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Insights // 16 February 2024

New Minimum Wage Rates to Take Effect from 1 April 2024

Solicitor Aoife McGrath, in our Employment Law team, outlines the changes to the National Living Wage (NLW) and National Minimum Wage (NMW), set to take effect from 1 April 2024.

In the autumn statement on 21 November 2023, the Government announced increases to the National Living Wage (NLW) and National Minimum Wage (NMW), set to take effect from 1 April 2024.

The changes were expected and saw the Government implement the recommendations of the Low Pay Commission (LPC), an independent advisory body within the Department for Business, Energy and Industrial Strategy, in full.

Chair of the LPC, Bryan Sanderson, said: “Our new recommendation of a National Living Wage of £11.44 attempts to steer a path through this uncertainty and achieve the government target of two-thirds of the median wage, an outcome which if accepted would position the U.K. at the forefront of comparable economies.”

The NMW, divided into two tiers, is the minimum hourly rate that employers must pay to workers aged between 16 and 20. The NMW applies to full-time, part-time, casual and agency workers, and some apprentices. For apprentices aged under 19 and those aged 19 or over in the first year of their apprenticeship, the apprentice rate will instead apply.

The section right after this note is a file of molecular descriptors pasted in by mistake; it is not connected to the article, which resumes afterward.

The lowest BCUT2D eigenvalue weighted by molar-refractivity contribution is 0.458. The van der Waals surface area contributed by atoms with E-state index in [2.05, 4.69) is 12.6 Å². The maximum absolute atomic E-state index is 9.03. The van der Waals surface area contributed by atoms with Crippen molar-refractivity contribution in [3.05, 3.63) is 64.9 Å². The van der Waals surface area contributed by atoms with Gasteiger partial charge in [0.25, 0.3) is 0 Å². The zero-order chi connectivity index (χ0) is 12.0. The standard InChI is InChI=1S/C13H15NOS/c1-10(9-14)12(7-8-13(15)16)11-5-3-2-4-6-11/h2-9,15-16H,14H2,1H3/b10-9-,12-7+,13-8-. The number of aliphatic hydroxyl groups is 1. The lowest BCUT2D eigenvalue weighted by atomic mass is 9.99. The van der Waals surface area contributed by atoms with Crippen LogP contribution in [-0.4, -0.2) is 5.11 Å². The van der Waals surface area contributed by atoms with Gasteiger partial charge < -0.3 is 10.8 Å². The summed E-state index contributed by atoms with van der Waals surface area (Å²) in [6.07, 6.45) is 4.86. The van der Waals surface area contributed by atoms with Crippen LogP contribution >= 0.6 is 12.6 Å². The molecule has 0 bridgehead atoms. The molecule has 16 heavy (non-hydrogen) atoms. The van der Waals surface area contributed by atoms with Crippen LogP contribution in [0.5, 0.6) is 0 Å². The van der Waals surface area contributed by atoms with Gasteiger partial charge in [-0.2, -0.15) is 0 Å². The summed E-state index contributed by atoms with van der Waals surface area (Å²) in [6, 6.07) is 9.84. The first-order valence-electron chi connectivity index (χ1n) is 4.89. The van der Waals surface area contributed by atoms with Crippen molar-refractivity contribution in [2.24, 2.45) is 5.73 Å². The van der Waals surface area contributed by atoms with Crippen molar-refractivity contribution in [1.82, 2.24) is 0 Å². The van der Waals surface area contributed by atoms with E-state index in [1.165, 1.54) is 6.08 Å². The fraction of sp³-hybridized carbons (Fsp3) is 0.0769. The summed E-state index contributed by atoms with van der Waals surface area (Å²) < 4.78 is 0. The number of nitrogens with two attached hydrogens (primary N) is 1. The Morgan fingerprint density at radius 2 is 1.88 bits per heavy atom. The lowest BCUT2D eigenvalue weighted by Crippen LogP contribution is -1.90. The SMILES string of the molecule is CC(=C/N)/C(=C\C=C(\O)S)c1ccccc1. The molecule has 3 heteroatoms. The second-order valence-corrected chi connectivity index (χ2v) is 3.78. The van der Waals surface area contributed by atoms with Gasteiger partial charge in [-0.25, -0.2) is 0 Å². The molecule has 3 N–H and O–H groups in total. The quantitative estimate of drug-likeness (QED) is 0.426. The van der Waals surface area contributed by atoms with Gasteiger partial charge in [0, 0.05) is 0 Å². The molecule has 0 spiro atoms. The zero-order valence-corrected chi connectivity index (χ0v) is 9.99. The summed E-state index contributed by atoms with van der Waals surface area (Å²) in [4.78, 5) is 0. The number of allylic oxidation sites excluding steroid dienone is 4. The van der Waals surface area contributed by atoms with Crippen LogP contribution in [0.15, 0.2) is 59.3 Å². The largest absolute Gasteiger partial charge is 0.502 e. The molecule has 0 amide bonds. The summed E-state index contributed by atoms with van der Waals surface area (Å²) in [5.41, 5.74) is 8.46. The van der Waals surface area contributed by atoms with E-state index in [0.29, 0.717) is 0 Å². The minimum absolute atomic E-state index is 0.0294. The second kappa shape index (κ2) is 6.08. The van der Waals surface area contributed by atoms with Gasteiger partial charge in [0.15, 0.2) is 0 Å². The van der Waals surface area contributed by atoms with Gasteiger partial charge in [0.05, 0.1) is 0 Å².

The NLW is the minimum hourly rate employers must pay workers aged 21 and over.  The threshold to receive the NLW was reduced this year and previously applied to workers aged 23 and over. 

The rates which will apply from 1 April 2024 are as follows:

 

Rate from 1 April 2023

Rate from 1 April 2024

Increase

National Living Wage (NLW)
for workers 21 and over

£10.42

£11.44

9.8%

18-20 year old rate (NMW)

£7.49

£8.60

14.8%

16-17 year old rate (NMW)

£5.28

£6.40

21.2%

Apprentice rate

£5.28

£6.40

21.2%

Accommodation offset

£9.10

£9.99

9.8%

Our specialist Employment Law team can advise employees and employers on the full range of Employment Law matters. 

For further information or legal advice, please contact law@blandy.co.uk or call 0118 951 6800. 

This article is intended for the use of clients and other interested parties. The information contained in it is believed to be correct at the date of publication, but it is necessarily of a brief and general nature and should not be relied upon as a substitute for specific professional advice.

Aoife McGrath

Aoife McGrath

Solicitor, Employment Law

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